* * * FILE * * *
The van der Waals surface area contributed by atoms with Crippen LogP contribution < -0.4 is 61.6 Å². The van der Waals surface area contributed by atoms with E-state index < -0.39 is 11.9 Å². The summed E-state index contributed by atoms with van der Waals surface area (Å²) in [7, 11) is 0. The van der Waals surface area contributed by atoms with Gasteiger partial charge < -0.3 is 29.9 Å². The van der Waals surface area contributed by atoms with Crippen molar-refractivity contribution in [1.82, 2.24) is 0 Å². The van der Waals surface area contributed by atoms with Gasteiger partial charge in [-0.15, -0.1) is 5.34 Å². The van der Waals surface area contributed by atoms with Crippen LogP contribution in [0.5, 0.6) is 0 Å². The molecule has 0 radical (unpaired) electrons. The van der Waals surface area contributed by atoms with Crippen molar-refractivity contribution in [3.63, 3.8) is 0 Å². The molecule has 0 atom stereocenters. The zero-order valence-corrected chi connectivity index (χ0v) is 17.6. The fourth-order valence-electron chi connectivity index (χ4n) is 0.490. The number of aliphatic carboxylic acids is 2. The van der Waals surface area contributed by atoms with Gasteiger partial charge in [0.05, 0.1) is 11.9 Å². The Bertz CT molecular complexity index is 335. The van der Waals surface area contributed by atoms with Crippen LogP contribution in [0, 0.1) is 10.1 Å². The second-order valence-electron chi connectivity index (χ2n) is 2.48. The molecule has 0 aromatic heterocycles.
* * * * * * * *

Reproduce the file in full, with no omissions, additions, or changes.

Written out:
The van der Waals surface area contributed by atoms with Crippen LogP contribution < -0.4 is 61.6 Å². The van der Waals surface area contributed by atoms with E-state index < -0.39 is 11.9 Å². The summed E-state index contributed by atoms with van der Waals surface area (Å²) in [7, 11) is 0. The van der Waals surface area contributed by atoms with Gasteiger partial charge < -0.3 is 29.9 Å². The van der Waals surface area contributed by atoms with Crippen molar-refractivity contribution in [1.82, 2.24) is 0 Å². The van der Waals surface area contributed by atoms with Gasteiger partial charge in [-0.15, -0.1) is 5.34 Å². The van der Waals surface area contributed by atoms with Crippen LogP contribution in [0.5, 0.6) is 0 Å². The molecule has 0 radical (unpaired) electrons. The van der Waals surface area contributed by atoms with Crippen molar-refractivity contribution in [3.63, 3.8) is 0 Å². The molecule has 0 atom stereocenters. The zero-order valence-corrected chi connectivity index (χ0v) is 17.6. The fourth-order valence-electron chi connectivity index (χ4n) is 0.490. The number of aliphatic carboxylic acids is 2. The van der Waals surface area contributed by atoms with Gasteiger partial charge in [0.05, 0.1) is 11.9 Å². The Bertz CT molecular complexity index is 335. The van der Waals surface area contributed by atoms with Crippen LogP contribution in [0, 0.1) is 10.1 Å². The second-order valence-electron chi connectivity index (χ2n) is 2.48. The molecule has 0 aromatic heterocycles.